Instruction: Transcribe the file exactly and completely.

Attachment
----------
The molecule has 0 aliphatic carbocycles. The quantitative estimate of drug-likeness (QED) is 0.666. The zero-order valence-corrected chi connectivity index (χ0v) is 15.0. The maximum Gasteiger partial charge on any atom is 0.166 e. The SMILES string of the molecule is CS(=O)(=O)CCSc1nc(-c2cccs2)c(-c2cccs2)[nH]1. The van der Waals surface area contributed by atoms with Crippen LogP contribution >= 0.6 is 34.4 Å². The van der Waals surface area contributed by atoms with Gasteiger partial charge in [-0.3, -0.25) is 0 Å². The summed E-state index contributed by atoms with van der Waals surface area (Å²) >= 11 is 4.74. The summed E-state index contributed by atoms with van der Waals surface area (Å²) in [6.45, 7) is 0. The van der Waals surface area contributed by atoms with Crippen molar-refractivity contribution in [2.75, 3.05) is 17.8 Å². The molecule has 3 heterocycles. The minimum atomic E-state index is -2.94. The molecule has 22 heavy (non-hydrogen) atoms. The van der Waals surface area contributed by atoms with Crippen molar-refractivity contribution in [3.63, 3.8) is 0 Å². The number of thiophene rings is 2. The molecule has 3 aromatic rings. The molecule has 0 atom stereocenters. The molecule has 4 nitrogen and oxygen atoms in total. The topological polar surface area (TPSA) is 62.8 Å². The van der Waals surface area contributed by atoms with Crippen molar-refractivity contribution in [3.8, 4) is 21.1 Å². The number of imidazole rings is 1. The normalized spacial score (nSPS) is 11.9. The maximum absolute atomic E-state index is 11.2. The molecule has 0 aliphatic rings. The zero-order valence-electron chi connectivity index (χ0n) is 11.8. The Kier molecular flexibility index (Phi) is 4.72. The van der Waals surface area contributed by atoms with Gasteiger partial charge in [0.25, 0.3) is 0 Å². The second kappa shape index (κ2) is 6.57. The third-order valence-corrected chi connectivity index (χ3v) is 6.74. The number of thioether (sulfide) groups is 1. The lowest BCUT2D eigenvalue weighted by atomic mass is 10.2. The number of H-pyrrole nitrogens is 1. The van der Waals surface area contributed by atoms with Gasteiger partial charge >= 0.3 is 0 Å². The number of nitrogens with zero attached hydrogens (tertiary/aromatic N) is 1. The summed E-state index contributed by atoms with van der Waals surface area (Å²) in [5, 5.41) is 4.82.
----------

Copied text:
The molecule has 0 aliphatic carbocycles. The quantitative estimate of drug-likeness (QED) is 0.666. The zero-order valence-corrected chi connectivity index (χ0v) is 15.0. The maximum Gasteiger partial charge on any atom is 0.166 e. The SMILES string of the molecule is CS(=O)(=O)CCSc1nc(-c2cccs2)c(-c2cccs2)[nH]1. The van der Waals surface area contributed by atoms with Crippen LogP contribution >= 0.6 is 34.4 Å². The van der Waals surface area contributed by atoms with Gasteiger partial charge in [-0.3, -0.25) is 0 Å². The summed E-state index contributed by atoms with van der Waals surface area (Å²) >= 11 is 4.74. The summed E-state index contributed by atoms with van der Waals surface area (Å²) in [6.45, 7) is 0. The van der Waals surface area contributed by atoms with Crippen molar-refractivity contribution in [2.75, 3.05) is 17.8 Å². The molecule has 3 heterocycles. The minimum atomic E-state index is -2.94. The molecule has 22 heavy (non-hydrogen) atoms. The van der Waals surface area contributed by atoms with Crippen molar-refractivity contribution in [3.63, 3.8) is 0 Å². The number of thiophene rings is 2. The molecule has 3 aromatic rings. The molecule has 0 atom stereocenters. The molecule has 4 nitrogen and oxygen atoms in total. The topological polar surface area (TPSA) is 62.8 Å². The van der Waals surface area contributed by atoms with Crippen molar-refractivity contribution in [3.8, 4) is 21.1 Å². The number of imidazole rings is 1. The normalized spacial score (nSPS) is 11.9. The maximum absolute atomic E-state index is 11.2. The molecule has 0 aliphatic rings. The zero-order valence-electron chi connectivity index (χ0n) is 11.8. The Kier molecular flexibility index (Phi) is 4.72. The van der Waals surface area contributed by atoms with Gasteiger partial charge in [0.25, 0.3) is 0 Å². The second kappa shape index (κ2) is 6.57. The third-order valence-corrected chi connectivity index (χ3v) is 6.74. The number of thioether (sulfide) groups is 1. The lowest BCUT2D eigenvalue weighted by atomic mass is 10.2. The number of H-pyrrole nitrogens is 1. The van der Waals surface area contributed by atoms with Gasteiger partial charge >= 0.3 is 0 Å². The number of nitrogens with zero attached hydrogens (tertiary/aromatic N) is 1. The summed E-state index contributed by atoms with van der Waals surface area (Å²) in [5, 5.41) is 4.82.